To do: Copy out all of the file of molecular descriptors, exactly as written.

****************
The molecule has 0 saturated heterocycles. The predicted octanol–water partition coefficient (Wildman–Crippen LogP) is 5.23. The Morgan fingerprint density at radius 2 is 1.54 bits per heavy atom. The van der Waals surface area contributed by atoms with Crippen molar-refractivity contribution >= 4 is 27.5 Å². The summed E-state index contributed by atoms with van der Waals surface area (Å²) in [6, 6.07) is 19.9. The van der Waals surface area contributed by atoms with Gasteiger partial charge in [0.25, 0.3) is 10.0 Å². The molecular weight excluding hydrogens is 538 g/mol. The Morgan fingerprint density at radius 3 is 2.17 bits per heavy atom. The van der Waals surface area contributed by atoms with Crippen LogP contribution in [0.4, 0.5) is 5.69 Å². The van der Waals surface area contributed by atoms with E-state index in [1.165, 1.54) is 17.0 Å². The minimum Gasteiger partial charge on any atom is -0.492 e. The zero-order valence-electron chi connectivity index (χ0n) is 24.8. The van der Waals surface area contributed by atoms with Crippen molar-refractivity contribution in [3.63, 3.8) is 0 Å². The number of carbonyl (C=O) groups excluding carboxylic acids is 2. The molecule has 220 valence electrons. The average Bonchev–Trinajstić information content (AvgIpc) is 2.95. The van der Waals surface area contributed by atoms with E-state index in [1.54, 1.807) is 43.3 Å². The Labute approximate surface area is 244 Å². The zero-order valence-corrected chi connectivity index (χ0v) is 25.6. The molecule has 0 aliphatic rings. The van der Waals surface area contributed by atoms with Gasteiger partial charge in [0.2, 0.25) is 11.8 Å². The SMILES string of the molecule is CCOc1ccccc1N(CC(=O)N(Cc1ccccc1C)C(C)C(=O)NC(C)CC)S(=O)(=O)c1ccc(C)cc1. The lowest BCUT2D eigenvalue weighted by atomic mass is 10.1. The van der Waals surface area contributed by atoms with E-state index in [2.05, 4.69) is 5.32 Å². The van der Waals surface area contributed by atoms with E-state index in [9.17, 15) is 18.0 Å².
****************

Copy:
The molecule has 0 saturated heterocycles. The predicted octanol–water partition coefficient (Wildman–Crippen LogP) is 5.23. The Morgan fingerprint density at radius 2 is 1.54 bits per heavy atom. The van der Waals surface area contributed by atoms with Crippen molar-refractivity contribution >= 4 is 27.5 Å². The summed E-state index contributed by atoms with van der Waals surface area (Å²) in [6, 6.07) is 19.9. The van der Waals surface area contributed by atoms with Gasteiger partial charge in [0.25, 0.3) is 10.0 Å². The molecular weight excluding hydrogens is 538 g/mol. The Morgan fingerprint density at radius 3 is 2.17 bits per heavy atom. The van der Waals surface area contributed by atoms with Crippen LogP contribution in [0.4, 0.5) is 5.69 Å². The van der Waals surface area contributed by atoms with E-state index in [1.165, 1.54) is 17.0 Å². The minimum Gasteiger partial charge on any atom is -0.492 e. The zero-order valence-electron chi connectivity index (χ0n) is 24.8. The van der Waals surface area contributed by atoms with Crippen molar-refractivity contribution in [3.63, 3.8) is 0 Å². The number of carbonyl (C=O) groups excluding carboxylic acids is 2. The molecule has 220 valence electrons. The average Bonchev–Trinajstić information content (AvgIpc) is 2.95. The van der Waals surface area contributed by atoms with E-state index in [1.54, 1.807) is 43.3 Å². The Labute approximate surface area is 244 Å². The zero-order valence-corrected chi connectivity index (χ0v) is 25.6. The molecule has 0 aliphatic rings. The van der Waals surface area contributed by atoms with Gasteiger partial charge in [0.2, 0.25) is 11.8 Å². The SMILES string of the molecule is CCOc1ccccc1N(CC(=O)N(Cc1ccccc1C)C(C)C(=O)NC(C)CC)S(=O)(=O)c1ccc(C)cc1. The lowest BCUT2D eigenvalue weighted by atomic mass is 10.1. The van der Waals surface area contributed by atoms with E-state index in [2.05, 4.69) is 5.32 Å². The van der Waals surface area contributed by atoms with E-state index in [9.17, 15) is 18.0 Å².